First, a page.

How do I recognize it? The species is about the size of a Red-winged Blackbird, but somewhat slimmer. In breeding plumage it is glossy black and both sexes have pale eyes. In winter plumage, it is largely rusty brown (or shows rusty edges to dark feathers), hence its name. In spring and summer it is best separated from the similar Brewer’s Blackbird by its different habitat and squeaky voice.
Is it migratory? Most Rusty Blackbirds migrate from their northern breeding grounds to the southeastern United States to winter, although a few may linger in southern parts of Canada, including Manitoba.
Where does it live? Rusty Blackbirds breed in the Boreal Forest, from Alaska to Newfoundland, with smaller populations in the northern contiguous United States. About 70 % of the total population breeds in Canada. They occur right up to the treeline and are almost always associated with shrubbery at the edges of ponds and steams.
Where can I see it? During migration, it is often found at flooded woodlots, stream edges, sewage lagoons and marshes. It is not common in urban centres or open farmland. In summer a great place to see it is in the Goose Creek area near Churchill.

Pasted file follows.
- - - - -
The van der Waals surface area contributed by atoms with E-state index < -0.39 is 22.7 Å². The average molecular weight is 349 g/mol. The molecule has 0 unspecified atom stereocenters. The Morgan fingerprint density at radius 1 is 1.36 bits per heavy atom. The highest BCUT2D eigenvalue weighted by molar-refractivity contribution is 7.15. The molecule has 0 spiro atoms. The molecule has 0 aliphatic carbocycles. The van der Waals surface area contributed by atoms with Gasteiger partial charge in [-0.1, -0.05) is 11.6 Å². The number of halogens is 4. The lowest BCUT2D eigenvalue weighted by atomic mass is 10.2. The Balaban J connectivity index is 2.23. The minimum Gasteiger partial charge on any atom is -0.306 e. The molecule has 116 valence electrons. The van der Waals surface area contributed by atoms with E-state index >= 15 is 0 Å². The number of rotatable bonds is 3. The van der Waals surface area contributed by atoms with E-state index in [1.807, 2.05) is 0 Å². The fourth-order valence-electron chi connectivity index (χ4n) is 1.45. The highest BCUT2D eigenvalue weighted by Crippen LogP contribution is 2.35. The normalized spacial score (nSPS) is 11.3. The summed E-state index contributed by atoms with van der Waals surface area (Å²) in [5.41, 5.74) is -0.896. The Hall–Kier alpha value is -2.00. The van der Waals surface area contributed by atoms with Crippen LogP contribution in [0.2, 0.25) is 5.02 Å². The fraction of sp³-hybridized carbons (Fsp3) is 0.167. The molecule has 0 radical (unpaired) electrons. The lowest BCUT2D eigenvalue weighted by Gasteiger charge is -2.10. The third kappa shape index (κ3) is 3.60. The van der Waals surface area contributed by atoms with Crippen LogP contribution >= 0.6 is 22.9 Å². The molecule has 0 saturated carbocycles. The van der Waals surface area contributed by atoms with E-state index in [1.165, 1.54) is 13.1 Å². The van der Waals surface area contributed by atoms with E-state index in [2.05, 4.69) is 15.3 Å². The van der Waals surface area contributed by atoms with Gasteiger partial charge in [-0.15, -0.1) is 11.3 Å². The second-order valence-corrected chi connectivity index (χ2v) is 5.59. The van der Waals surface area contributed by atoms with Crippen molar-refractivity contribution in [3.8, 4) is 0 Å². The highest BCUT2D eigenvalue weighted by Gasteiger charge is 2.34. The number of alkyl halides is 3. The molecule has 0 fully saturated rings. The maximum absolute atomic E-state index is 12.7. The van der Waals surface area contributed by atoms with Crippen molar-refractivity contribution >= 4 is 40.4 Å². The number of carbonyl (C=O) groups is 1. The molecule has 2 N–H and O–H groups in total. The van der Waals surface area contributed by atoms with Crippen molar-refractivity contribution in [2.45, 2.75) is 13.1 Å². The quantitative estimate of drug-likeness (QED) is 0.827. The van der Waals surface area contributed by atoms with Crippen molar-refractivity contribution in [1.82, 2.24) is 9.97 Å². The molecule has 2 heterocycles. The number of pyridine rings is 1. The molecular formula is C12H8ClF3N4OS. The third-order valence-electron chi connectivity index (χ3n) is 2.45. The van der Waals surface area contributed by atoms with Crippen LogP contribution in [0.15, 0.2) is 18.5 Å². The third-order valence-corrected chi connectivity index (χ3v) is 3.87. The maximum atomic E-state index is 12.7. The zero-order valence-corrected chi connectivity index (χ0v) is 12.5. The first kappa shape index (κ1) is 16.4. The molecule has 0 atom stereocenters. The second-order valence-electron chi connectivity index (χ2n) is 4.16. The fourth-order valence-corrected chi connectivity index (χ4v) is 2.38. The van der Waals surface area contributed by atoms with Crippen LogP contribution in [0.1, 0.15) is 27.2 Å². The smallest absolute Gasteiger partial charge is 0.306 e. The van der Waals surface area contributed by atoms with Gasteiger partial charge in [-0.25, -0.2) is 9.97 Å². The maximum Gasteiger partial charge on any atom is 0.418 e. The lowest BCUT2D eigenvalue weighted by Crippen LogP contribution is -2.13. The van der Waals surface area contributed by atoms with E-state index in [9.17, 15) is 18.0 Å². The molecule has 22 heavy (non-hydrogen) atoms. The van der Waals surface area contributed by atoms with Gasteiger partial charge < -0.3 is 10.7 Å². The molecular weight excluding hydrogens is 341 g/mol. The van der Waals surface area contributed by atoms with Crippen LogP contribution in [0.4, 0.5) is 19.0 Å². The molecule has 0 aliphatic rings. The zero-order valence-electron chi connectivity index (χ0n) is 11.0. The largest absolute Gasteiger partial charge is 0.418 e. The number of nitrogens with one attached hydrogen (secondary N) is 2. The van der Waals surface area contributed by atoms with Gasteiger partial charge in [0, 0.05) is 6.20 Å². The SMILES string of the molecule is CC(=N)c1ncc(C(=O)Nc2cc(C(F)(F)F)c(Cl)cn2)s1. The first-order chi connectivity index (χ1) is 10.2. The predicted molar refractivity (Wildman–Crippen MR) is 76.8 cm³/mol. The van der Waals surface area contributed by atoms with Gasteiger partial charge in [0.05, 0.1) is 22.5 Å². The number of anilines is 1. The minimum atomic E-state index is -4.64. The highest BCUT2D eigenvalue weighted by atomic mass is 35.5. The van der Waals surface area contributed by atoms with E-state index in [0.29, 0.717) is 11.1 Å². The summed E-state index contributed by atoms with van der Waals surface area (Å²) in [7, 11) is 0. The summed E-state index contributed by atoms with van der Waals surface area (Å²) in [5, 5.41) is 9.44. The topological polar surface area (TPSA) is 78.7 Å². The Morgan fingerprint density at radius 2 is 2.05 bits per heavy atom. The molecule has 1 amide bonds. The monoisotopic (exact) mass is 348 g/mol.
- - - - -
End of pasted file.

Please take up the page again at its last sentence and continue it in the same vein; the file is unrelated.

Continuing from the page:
Conservation status: Rusty Blackbird is considered a Species of Special Concern by COSEWIC (Committee on the Status of Endangered Wildlife in Canada) and it is listed as globally Vulnerable by Birdlife International. Its numbers are estimated to have declined by 85 % since the 1960s. Declines have been linked to habitat loss on the wintering grounds due to conversion of wetlands and floodplains for agriculture and other human purposes. Bird control programs to reduce crop damage (from all blackbirds) have also been implicated. Although the Rusty Blackbird Spring Migration Blitz ended in 2016, it is still worthwhile to keep track of numbers of migrants and to report them on e-Bird or the Manitobabirds listserve.